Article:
Archive for April, 2012

Macro Monday

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Um….ok….

This is just plain strange!

I mean who would actually wear and USE this?

I can’t imagine that it’s comfortable or, much less, practical.

But hey.  I’m a guy.  What the hell do I know.

/perplexed_face = on

iPhone-carrying bra is no bust | Crave – CNET.

Very cool idea

Predictably named iPavement puts hotspots into the sidewalk — Engadget.

The idea behind this is so simple it’s silly.  And it’s great.

Forget putting wireless on poles and buildings.  How many miles of sidewalk do we have in this country?

Perfect idea here!

Take Your Child to Work Day

Me and kid #2 (the 10 yo).  Check.

Day at work.  Check.

Plans to show him all sorts of the stuff I do.  Check.

Busy day with all sorts of stuff to do.  Check.

Best part of his day so far?

Lunch at the BBQ rib joint down the street.

Love that kid!

Macro Monday

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Truly amazing and mind-blowing video

About 12 minutes.

Worth. The. Time!!

Question for the day

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So here’s my question…

We teach (and often require) foreign languages in middle school and in high school.

Right?

So why, in this day and age, with the emphasis on whole METS thing (Math, Engineering, Technology and Science) don’t we teach more computer languages?

Heck, why don’t we REQUIRE it?

Just about everyone in the education field and in the government seems to have an affection for the METS stuff lately. Everyone seems to agree, at least on the surface, that we need to place more emphasis on this type of education.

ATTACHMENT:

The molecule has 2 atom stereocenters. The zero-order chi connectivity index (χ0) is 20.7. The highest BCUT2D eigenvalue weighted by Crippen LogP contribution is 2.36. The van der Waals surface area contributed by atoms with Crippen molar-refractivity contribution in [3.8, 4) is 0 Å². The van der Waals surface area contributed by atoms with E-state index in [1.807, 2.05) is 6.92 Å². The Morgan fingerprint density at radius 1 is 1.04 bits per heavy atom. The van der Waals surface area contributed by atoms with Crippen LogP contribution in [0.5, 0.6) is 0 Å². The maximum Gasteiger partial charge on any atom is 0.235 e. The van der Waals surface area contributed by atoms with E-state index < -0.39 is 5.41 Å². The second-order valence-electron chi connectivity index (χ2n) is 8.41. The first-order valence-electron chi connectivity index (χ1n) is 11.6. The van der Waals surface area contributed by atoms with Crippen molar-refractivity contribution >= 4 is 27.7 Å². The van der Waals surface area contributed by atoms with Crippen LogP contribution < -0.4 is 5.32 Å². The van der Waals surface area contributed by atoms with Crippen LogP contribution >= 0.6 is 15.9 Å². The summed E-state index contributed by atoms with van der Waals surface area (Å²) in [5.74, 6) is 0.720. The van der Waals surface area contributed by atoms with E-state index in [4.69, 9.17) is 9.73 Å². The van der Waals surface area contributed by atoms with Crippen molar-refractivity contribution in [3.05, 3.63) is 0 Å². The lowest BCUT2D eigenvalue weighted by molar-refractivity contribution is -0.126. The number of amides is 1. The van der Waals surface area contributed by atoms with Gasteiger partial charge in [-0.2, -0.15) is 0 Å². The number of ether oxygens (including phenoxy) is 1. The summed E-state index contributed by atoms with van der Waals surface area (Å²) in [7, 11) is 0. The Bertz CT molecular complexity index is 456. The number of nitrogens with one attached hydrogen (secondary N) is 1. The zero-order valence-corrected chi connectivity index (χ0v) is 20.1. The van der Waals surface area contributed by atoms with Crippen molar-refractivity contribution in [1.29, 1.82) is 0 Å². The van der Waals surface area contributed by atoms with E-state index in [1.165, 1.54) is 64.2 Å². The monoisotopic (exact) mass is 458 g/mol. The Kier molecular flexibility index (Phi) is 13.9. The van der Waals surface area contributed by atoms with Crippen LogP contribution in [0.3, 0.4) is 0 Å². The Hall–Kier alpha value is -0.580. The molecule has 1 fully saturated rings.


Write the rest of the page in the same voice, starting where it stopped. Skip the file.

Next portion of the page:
It’s also been an agreed upon fact that kids learn languages far easier than adults. Computer languages are not that different from spoken languages.

So why don’t we place more emphasis on them in middle and high school?

Why is it only the “geeks” end up in theses classes when they are even offered?

Now, before you go and get all offended on me, I do realize a few things.

#1 – Schools, in general, don’t have enough money. That’s a fact. They are often the target for politicians wanting quick cuts and an easy scapegoat for what ever personal agenda they are pushing. I have first-hand knowledge of this right now. I live in Wisconsin. Seriously, it should be a crime.

#2 – Schools don’t have enough teachers. Why? See point #1. It’s really hard to teach this stuff when you don’t have teachers that KNOW the languages. How many teachers do you know that are fluent in Ruby, Objective- C, Java, or Python that can and WANT to go teach in a high school? I mean really.

#3 – The teachers that could possibly, and would be open to teaching this stuff in these schools can make far more money coding for private companies. Again, see point #1. It’s just hard to attract these types of people.

However, I think there are options.

I suspect that there would be a lot of working professionals, those who are really passionate about what they do and their work who would be willing to volunteer some time to work with these kids. Heck…even pay them a little something. Just a little. They might come teach a few days a week. They might coordinate after-school clubs.

Now I know that some schools do this. Good for them.

I’m talking about this on a national level. We need to do more.

There needs to be a shift in the perception about teaching computer languages in school.

Me personally, I’d like to see it start in grade school. My 12-year-old is currently learning Python and loving it. It’s coming easy to him and he’s far surpassed my meager skills. My 10-year-old has expressed interest in learning as well.

It’s all about getting kids interested.

Cisco had a great program years ago (probably still do) that allowed high-school kids to come learn about networks and such.

We need something like this, but maybe, instead of corporate partners, local colleges and universities could step up. I’m sure they do in some places. But again, I think it needs to become the norm and not the exception.

Again, it’s just a thought.